Talks describing the models and software will be kept brief to allow more time for first hand experience with
the software. Particular features will be higlighted on the platforms for which they are most convenient (e.g.
alphaMELTS for trace elements; alphaMELTS for MATLAB for open system behavior). Application to magma chamber processes
and mantle melting will be discussed, and short demonstrations will be included as illustrations. Examples
from the introductory sessions will be expanded on, and some special calculations will highlight features that are
only available (or only convenient) on individual platforms.
This was the intended schedule when the workshop was to be held in 2020. It will be updated
nearer the time:
9th July 2022: Introduction to alphaMELTS 2, and alphaMELTS for MATLAB/Python
AM session 1: Welcome to the workshop; brief overview of MELTS software programs that we will be
using and how to install them
9.30 AM: Talk on model construction for the MELTS family of algorithms; modeling modeling magma chamber
processes, including liquid lines of descent (LLD), assimilation and fractional crystallization (AFC)
10.30 AM: Coffee break (exact time TBD; software installation clinic)
11.00 AM: Practical session, getting started with alphaMELTS 2; how to generate input files, and plot results,
modeling fractional crystallization, LLD etc.
12.30 PM Lunch break
PM sesion 1: Continued from previous session, modeling magma chamber processes with alphaMELTS 2
3.00 PM: Refreshments served (exact time TBD)
PM session 2: Introduction to alphaMELTS for MATLAB/Python*: modeling mantle melting, phase diagram mode etc.
5.00 PM: End of afternoon session
10th July 2022: Trace elements and advanced features in alphaMELTS, MELTS clinic
AM session 1: Refresher/update on new alphaMELTS 2 features, and trace elements in alphaMELTS 2. Very brief
introduction to ENKI and the tools hosted there, and discussion of how alphaMELTS and other MAGMA@Caltech tools fit in with the
ENKI project (Paula Antoshechkina)
10.30 AM Coffee break (exact time TBD)
AM session 2: Advanced calculations: e.g. assimilation and other (user-defined) open-system behavior, polybaric
mantle melting of two sources that are thermal but not chemical equilibrium
12.30 PM Lunch break
PM session 1: Work through problems suggested by participants. Possibility to break out into smaller groups with common
interests or to work individually with instructors
3.00 PM: Refreshments served (exact time TBD)
PM session 2: Continued from previous session, followed by group discussion - concluding remarks, feedback, and
suggestions for features that workshop participants would like to see in alphaMELTS 2 soon
5.00 PM: End of afternoon session
*Note that having access to MATLAB is not a requirement for participation. Python alternatives for each exercise have been
generated (and R versions should be available by the time of the workshop); the MATLAB and Python interfaces to alphaMELTS are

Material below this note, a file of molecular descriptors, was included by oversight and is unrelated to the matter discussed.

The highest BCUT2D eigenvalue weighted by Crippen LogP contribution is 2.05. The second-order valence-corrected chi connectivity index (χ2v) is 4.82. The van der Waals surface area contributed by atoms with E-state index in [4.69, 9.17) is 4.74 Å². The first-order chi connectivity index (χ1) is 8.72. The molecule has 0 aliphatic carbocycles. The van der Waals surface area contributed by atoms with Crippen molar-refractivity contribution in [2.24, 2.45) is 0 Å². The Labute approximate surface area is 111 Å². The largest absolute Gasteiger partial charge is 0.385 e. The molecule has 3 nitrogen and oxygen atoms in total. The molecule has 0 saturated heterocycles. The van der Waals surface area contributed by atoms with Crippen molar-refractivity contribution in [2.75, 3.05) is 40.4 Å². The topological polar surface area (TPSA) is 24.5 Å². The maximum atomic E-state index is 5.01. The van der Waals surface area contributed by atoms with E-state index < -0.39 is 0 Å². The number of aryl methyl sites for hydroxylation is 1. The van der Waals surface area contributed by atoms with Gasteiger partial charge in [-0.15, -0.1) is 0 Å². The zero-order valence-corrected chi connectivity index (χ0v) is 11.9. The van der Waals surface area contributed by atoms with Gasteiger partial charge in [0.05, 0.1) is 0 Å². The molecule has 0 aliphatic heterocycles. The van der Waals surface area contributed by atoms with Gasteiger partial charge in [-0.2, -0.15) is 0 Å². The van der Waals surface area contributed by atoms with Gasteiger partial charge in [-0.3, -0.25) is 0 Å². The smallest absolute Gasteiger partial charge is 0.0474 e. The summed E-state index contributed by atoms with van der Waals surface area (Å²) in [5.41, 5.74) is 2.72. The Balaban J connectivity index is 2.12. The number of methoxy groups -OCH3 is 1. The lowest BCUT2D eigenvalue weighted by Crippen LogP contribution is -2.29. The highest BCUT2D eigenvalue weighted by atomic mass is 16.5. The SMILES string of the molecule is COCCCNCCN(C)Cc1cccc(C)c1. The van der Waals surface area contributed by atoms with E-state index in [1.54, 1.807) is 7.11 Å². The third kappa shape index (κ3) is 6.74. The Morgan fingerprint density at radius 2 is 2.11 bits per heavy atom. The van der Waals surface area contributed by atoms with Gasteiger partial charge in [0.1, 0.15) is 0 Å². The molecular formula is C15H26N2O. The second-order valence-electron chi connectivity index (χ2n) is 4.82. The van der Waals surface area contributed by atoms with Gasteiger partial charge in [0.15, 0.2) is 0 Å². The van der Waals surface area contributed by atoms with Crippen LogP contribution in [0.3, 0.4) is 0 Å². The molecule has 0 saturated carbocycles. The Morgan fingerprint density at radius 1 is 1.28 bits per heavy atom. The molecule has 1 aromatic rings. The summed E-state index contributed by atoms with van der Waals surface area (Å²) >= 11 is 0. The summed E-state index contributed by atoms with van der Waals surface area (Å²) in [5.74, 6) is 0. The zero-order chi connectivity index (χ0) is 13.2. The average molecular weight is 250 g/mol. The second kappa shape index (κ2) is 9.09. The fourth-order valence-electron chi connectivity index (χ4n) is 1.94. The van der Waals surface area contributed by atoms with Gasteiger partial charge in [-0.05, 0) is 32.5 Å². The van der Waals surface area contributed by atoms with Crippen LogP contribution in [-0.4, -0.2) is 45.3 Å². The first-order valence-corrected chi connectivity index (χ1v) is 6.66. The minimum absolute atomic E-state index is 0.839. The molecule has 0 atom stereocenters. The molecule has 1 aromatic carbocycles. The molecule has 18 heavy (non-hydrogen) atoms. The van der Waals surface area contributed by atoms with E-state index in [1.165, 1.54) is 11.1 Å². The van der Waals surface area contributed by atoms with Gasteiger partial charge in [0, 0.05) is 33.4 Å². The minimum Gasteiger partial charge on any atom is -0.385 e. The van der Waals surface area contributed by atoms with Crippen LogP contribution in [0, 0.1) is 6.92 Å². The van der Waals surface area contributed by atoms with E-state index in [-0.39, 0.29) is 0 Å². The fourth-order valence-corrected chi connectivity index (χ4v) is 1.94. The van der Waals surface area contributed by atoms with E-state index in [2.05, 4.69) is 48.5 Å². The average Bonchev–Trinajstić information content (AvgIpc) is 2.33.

near-identical. R users will need to have Python installed.
We will have time for Q&A with individual workshop organizers to address participants' particular interests
during the break-out sessions. Please feel free to bring examples that you would like us to look at. This could be a calculation
that you have attempted that does not seem to work (not necessarily in alphaMELTS 2; we can offer support for the GUI,
alphaMELTS 1.X, MELTS for Excel etc.). Alternatively, simply bring a composition (major elements in wt% or grams of oxides; trace elements,
optional for alphaMELTS, in ppm) and conditions that you would see calculated.
Links to example files, from a 3-day workshop, are available by clicking the Links tab above (since previous 1- and 2-day in-person
workshops at Goldschmidt conference using alphaMELTS 1.9, we are updating to the newer alphaMELTS 2 format). The files will be updated
nearer the time of this workshop. Some examples (such as MORB crystallization) will be provided for more than one
front-end, so that you can see similarities and differences.
Links to software front-ends that will be demonstrated at the workshop are available by clicking the Links tab above.
If you decide to install the software in advance, you can test the installation using the appropriate 'Quick Start using MELTS'
tutorial example; otherwise there will be plenty of opportunity during the workshop to install the software of your choice, with help
from the organizers.
Paula Antoshechkina (née Smith) is
a Senior Research Scientist at Caltech. She is responsible for most of the alphaMELTS front-end, forum and
MAGMA website. At the moment she is focused on pMELTS+CO2 and other calibrations, libalphaMELTS
and libpHMELTS interfaces, and various projects that fit between the tools
available on the ENKI portal and traditional MELTS software.
Paul Asimow is Professor of Geology
and Geochemistry at Caltech. He developed pHMELTS and many of the tools since incorporated into alphaMELTS.
He has supervised a number of students and postdocs with MELTS-related projects, both to extend and improve
the underlying thermodynamic models and to apply the software to real world magmatic processes. He is
also involved in shock-wave experiments and theoretical calculations on silicate liquid and minerals.